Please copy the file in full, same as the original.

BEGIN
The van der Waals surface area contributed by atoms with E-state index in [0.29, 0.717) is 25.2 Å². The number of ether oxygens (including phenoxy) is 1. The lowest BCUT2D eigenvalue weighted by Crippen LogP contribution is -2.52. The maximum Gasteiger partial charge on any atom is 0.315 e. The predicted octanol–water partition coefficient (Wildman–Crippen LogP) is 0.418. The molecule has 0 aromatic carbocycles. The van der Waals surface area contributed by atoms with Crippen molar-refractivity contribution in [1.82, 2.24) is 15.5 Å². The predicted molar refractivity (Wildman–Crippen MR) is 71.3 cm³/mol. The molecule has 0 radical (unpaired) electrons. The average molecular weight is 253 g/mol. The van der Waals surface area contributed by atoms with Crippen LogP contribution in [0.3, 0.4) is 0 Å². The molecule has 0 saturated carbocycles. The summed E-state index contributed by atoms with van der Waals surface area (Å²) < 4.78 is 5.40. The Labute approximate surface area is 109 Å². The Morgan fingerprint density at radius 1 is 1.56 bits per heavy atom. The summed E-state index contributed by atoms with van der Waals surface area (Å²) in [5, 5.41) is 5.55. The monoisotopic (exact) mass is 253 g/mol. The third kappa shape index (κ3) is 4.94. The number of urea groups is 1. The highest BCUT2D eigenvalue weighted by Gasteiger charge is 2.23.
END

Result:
The van der Waals surface area contributed by atoms with E-state index in [0.29, 0.717) is 25.2 Å². The number of ether oxygens (including phenoxy) is 1. The lowest BCUT2D eigenvalue weighted by Crippen LogP contribution is -2.52. The maximum Gasteiger partial charge on any atom is 0.315 e. The predicted octanol–water partition coefficient (Wildman–Crippen LogP) is 0.418. The molecule has 0 aromatic carbocycles. The van der Waals surface area contributed by atoms with Crippen molar-refractivity contribution in [1.82, 2.24) is 15.5 Å². The predicted molar refractivity (Wildman–Crippen MR) is 71.3 cm³/mol. The molecule has 0 radical (unpaired) electrons. The average molecular weight is 253 g/mol. The van der Waals surface area contributed by atoms with Crippen LogP contribution in [0.3, 0.4) is 0 Å². The molecule has 0 saturated carbocycles. The summed E-state index contributed by atoms with van der Waals surface area (Å²) < 4.78 is 5.40. The Labute approximate surface area is 109 Å². The Morgan fingerprint density at radius 1 is 1.56 bits per heavy atom. The summed E-state index contributed by atoms with van der Waals surface area (Å²) in [5, 5.41) is 5.55. The monoisotopic (exact) mass is 253 g/mol. The third kappa shape index (κ3) is 4.94. The number of urea groups is 1. The highest BCUT2D eigenvalue weighted by Gasteiger charge is 2.23.